Code Reviews


Overview

As developers design and code, they naturally get biased looking at their own code, hence, getting a pair of fresh eyes to get feedback is worthwhile. Code reviews are not easy, but you can firmly believe that the tool can improve your code.

Goals

The goal of a code review is to improve code for your group. Any step in this direction is great, and it is not a "developer vs. code reviewer" debate.

  • Code should be designed to be taken over

    • Hogging a code module for the sake of job security is not job security

    • Your objective should be to write code such that you can go on do more beautiful things

    • Do not write @author me

      • If consultation with an author is required, then there is a problem with code clarity

      • Source control should track the author anyway

  • Code should be optimized for the code reader

    • Do not play tricks, and do not try to be clever

    • You should not desire for other people to come to you to ask questions for clarity

  • Code review should not be a discussion about code format

    • Discussing the { braces, or spaces between if() is not the purpose

    • Use auto code-formatters, such as clang-format

Problems

One of the fundamental problems is that written speech is difficult. It is difficult to interpret emotions, and easy to misinterpret the questions and concerns of another person on a code review.

Another problem with the code reviews is that a high percentage of the time the reviewers are focusing on whitespace issues and naming standards. This is not what a code review is intended for. Most of these need to be addressed by automated tools. For example, at Sibros, we have tools that would auto-format the code to comply with a lot of coding standards to take this tedious work out of the picture. We also have tools that prevent a commit if coding standard is not quite right. Well, this article is not meant to sell you this tool, and the message is that focus on the meat, not on the whitespace appearance of the code because this needs to be addressed by a tool automatically.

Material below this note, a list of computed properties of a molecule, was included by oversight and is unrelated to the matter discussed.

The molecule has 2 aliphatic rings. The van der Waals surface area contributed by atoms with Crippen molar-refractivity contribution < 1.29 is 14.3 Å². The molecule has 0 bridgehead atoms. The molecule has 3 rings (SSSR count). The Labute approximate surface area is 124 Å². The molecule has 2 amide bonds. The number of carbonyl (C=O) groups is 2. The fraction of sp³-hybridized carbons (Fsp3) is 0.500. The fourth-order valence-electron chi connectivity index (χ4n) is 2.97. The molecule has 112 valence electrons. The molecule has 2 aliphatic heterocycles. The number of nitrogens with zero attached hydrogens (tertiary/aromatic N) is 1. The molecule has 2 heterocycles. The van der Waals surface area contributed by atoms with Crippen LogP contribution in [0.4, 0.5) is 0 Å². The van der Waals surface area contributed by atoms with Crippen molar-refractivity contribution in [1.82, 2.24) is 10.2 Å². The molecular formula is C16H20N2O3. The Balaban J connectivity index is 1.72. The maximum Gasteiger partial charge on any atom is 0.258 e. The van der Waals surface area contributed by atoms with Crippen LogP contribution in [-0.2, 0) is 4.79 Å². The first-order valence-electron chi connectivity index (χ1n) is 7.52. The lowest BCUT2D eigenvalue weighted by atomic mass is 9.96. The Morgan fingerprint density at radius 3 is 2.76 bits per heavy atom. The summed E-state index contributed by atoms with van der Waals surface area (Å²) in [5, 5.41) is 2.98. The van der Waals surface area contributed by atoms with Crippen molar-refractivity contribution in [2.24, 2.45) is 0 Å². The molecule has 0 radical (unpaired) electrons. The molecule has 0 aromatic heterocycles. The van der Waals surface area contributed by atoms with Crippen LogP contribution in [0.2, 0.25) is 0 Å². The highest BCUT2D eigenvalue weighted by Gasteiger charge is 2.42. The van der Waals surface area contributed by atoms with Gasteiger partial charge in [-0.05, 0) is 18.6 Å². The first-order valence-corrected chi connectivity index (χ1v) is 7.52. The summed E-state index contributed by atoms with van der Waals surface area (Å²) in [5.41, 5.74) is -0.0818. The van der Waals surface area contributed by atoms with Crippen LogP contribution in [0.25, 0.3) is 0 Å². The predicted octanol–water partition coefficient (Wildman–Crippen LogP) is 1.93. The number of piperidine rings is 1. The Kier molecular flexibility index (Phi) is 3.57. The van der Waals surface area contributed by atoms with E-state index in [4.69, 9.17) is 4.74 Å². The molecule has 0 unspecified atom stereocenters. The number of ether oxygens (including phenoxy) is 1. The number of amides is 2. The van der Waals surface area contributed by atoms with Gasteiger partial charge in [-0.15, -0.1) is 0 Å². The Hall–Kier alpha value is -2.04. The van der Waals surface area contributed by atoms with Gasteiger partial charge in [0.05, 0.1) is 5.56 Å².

Being a good code reviewer is a skill that sometimes only experience can build. I was asked once from a young engineer about why he could not come up with same code review findings that I uncovered, and unfortunately I did not have a magic bullet to offer. I did, however, advise that that I had been doing code reviews for many years. And so do not take it harshly if your early reviews are not as great as they can be.

Usual Pitfalls

The natural instincts of a developer may lead to:

  • Developer to defend their code

  • Developer to think that others' are attacking the code

  • Developer to assume that others' are not smart enough

Think Positively

Code reviews provide un-biased feedback. When a developer designs code, there is a natural progression to the developer being biased by their own code. So taking the feedback very positively is going to help improve the code. Sure, it will take a little bit of effort to make changes and turn things around, but it would be worthwhile.

If there is code review feedback, then there is definitely something you as a developer can improve, and improvement should never be a debate. Try to give in most of the time because ultimately it will help improve your own code.